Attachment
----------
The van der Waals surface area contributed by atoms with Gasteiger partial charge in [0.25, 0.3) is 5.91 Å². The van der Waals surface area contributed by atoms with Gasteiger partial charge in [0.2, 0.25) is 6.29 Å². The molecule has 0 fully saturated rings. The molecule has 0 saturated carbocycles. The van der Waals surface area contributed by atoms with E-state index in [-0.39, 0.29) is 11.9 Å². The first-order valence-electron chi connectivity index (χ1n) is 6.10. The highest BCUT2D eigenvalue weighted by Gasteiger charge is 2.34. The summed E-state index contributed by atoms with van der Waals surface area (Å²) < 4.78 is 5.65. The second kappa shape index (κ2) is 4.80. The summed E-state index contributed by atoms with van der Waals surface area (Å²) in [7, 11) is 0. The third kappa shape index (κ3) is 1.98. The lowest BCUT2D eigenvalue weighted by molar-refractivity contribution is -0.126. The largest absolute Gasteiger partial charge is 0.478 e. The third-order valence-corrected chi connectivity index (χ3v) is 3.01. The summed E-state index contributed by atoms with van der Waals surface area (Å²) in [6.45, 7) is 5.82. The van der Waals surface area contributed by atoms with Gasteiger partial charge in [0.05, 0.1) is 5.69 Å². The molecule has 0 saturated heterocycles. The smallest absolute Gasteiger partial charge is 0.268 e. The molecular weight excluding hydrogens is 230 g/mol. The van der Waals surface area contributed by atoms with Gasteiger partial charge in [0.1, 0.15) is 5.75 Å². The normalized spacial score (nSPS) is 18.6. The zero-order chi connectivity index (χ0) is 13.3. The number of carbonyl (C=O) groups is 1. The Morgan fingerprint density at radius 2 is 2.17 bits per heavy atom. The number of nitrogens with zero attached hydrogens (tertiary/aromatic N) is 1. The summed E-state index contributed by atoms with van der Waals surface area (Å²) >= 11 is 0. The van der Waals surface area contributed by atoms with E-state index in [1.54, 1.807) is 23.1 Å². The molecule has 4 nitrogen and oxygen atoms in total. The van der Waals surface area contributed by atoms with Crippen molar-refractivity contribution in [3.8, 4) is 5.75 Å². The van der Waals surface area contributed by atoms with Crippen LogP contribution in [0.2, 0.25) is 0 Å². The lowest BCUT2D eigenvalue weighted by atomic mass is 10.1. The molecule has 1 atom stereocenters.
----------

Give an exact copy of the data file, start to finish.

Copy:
The van der Waals surface area contributed by atoms with Gasteiger partial charge in [0.25, 0.3) is 5.91 Å². The van der Waals surface area contributed by atoms with Gasteiger partial charge in [0.2, 0.25) is 6.29 Å². The molecule has 0 fully saturated rings. The molecule has 0 saturated carbocycles. The van der Waals surface area contributed by atoms with E-state index in [-0.39, 0.29) is 11.9 Å². The first-order valence-electron chi connectivity index (χ1n) is 6.10. The highest BCUT2D eigenvalue weighted by Gasteiger charge is 2.34. The summed E-state index contributed by atoms with van der Waals surface area (Å²) < 4.78 is 5.65. The second kappa shape index (κ2) is 4.80. The summed E-state index contributed by atoms with van der Waals surface area (Å²) in [7, 11) is 0. The third kappa shape index (κ3) is 1.98. The lowest BCUT2D eigenvalue weighted by molar-refractivity contribution is -0.126. The largest absolute Gasteiger partial charge is 0.478 e. The third-order valence-corrected chi connectivity index (χ3v) is 3.01. The summed E-state index contributed by atoms with van der Waals surface area (Å²) in [6.45, 7) is 5.82. The van der Waals surface area contributed by atoms with Gasteiger partial charge in [0.05, 0.1) is 5.69 Å². The molecule has 0 saturated heterocycles. The smallest absolute Gasteiger partial charge is 0.268 e. The molecular weight excluding hydrogens is 230 g/mol. The van der Waals surface area contributed by atoms with Gasteiger partial charge in [0.1, 0.15) is 5.75 Å². The normalized spacial score (nSPS) is 18.6. The zero-order chi connectivity index (χ0) is 13.3. The number of carbonyl (C=O) groups is 1. The Morgan fingerprint density at radius 2 is 2.17 bits per heavy atom. The number of nitrogens with zero attached hydrogens (tertiary/aromatic N) is 1. The summed E-state index contributed by atoms with van der Waals surface area (Å²) >= 11 is 0. The van der Waals surface area contributed by atoms with E-state index in [1.54, 1.807) is 23.1 Å². The molecule has 4 nitrogen and oxygen atoms in total. The van der Waals surface area contributed by atoms with Crippen molar-refractivity contribution in [3.8, 4) is 5.75 Å². The van der Waals surface area contributed by atoms with Crippen LogP contribution in [0.2, 0.25) is 0 Å². The lowest BCUT2D eigenvalue weighted by atomic mass is 10.1. The molecule has 1 atom stereocenters.